• Another small point concerning this: ' If your moderator wanted to reach out personally and give me feedback, that is acceptable. ' So a moderator, either a 'Community' moderator or an elected moderator would not normally do that but there is an option for discussion on Chat. A starting point would either be: 1. chat.stackexchange.com/rooms/3877/raiders-of-the-lost-downboat or 2. chat.stackexchange.com/rooms/201/ask-ubuntu-general-room . These rooms can be a little quiet but community members can be found there and mods as well. Always up for friendly discussion.
    – andrew.46 Mod
    Jul 22 at 6:32
  • Who makes the rules and why should a new member to deleted without any feedback? Claiming inaccurately that this was a question not an answer? I’ve written thousands of answers on many topics over a quarter century on countless discussion boards. I’ve used Ubuntu as my primary workstation since releases were in the single digits. Jul 22 at 22:44
  • tips provided are ok but I was addressing a specific issue. My goal is to be a mentor, and as such is bam not going to spoon feed you. I present resources in hopes that you will gain a greater understanding of the topic. What I provided, I’ve done similar thousands of times. I go back to local BBS and Gopher server (pre WWW) days. Surely this was something to designate this as a first post by a new member. Jul 22 at 22:53
  • What kind of community is this that antagonizes by blocking their first post. As a very long time member of the Ubuntu community, I find this short sighted and defeatist behavior towards those willing to volunteer in the community disrespectful. Jul 22 at 22:53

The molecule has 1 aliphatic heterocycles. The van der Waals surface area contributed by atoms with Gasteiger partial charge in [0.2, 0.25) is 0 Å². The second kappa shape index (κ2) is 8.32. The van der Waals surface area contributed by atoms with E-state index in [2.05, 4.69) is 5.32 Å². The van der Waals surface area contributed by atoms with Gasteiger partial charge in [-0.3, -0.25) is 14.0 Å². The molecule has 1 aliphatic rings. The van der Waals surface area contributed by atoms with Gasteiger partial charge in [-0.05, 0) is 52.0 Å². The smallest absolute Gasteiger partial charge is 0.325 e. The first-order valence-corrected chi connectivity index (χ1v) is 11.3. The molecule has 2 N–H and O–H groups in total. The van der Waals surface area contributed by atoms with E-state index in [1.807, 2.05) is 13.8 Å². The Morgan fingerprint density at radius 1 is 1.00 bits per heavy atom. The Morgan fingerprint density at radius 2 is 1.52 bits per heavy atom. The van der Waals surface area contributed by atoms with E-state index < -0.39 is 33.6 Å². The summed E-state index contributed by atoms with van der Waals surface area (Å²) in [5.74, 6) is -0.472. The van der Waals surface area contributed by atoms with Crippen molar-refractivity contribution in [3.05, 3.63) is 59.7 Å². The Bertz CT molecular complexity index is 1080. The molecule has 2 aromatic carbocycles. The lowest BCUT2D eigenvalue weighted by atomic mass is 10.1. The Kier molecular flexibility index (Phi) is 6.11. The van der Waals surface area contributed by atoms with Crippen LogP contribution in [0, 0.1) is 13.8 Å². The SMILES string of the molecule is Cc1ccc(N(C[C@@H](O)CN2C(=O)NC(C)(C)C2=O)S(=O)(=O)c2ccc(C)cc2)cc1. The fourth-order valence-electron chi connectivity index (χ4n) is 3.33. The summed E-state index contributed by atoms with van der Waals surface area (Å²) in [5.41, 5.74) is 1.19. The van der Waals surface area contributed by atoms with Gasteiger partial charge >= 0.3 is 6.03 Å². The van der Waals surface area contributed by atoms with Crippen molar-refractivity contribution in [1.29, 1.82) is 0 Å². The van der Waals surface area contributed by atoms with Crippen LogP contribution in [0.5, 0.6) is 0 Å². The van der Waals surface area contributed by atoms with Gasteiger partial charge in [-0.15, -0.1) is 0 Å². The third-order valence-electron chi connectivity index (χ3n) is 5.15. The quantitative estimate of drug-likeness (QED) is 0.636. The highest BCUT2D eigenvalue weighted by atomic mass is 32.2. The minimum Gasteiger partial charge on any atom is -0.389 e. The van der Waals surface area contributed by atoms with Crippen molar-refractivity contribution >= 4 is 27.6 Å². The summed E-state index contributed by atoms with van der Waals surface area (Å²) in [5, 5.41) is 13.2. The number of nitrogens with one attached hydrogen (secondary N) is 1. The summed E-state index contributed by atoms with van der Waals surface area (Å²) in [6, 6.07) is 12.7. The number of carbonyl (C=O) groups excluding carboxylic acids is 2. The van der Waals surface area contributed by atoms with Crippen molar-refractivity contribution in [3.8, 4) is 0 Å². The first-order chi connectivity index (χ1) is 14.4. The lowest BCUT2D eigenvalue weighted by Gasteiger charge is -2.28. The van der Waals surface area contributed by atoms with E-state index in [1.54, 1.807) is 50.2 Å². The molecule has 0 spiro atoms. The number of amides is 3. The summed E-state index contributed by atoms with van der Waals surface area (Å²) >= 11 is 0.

• Back to the guidelines, I signed up for an account and posted. What guidelines. Plus my answer was called a question by the moderator, huh? Since the responses here indicated I violated multiple policies, in my single answer, appears your policies need work. Either that or actively actively discouraging new members. I’ve spent years trying to encourage many to try Linux over windows and macs. Some of the complaints I’ve heard about why not have shown up in your responses. I’ve seen numerous complaints for 22.04. I found work around for many in a few hours. Sharing against the policy. SMH Jul 22 at 23:03
  • Oh and I don’t need a grammar lesson. Stop being insulting. Jul 22 at 23:07
  • And you are done. Comments are locked on this thread due to excessive arguments and unnecessary rudeness towards the userbase by the OP. And the unnecessary ranting in comments as well indicates that comments have outserved their usefulness.
    – Thomas Ward Mod
    Jul 24 at 17:45
  • @WilliamRichter When you sign up it explicitly says to refer to the Help Center for guidance on posting. It even says this on the "Ask a Question" screen or the "Post an Answer" screen before your answer is written. It explicitly says that an answer must be an answer, and if you've been reading the site for as long as you claim you'll have learned that 'link only' answers or answers that don't actually give any context or solutions themselves are deleted.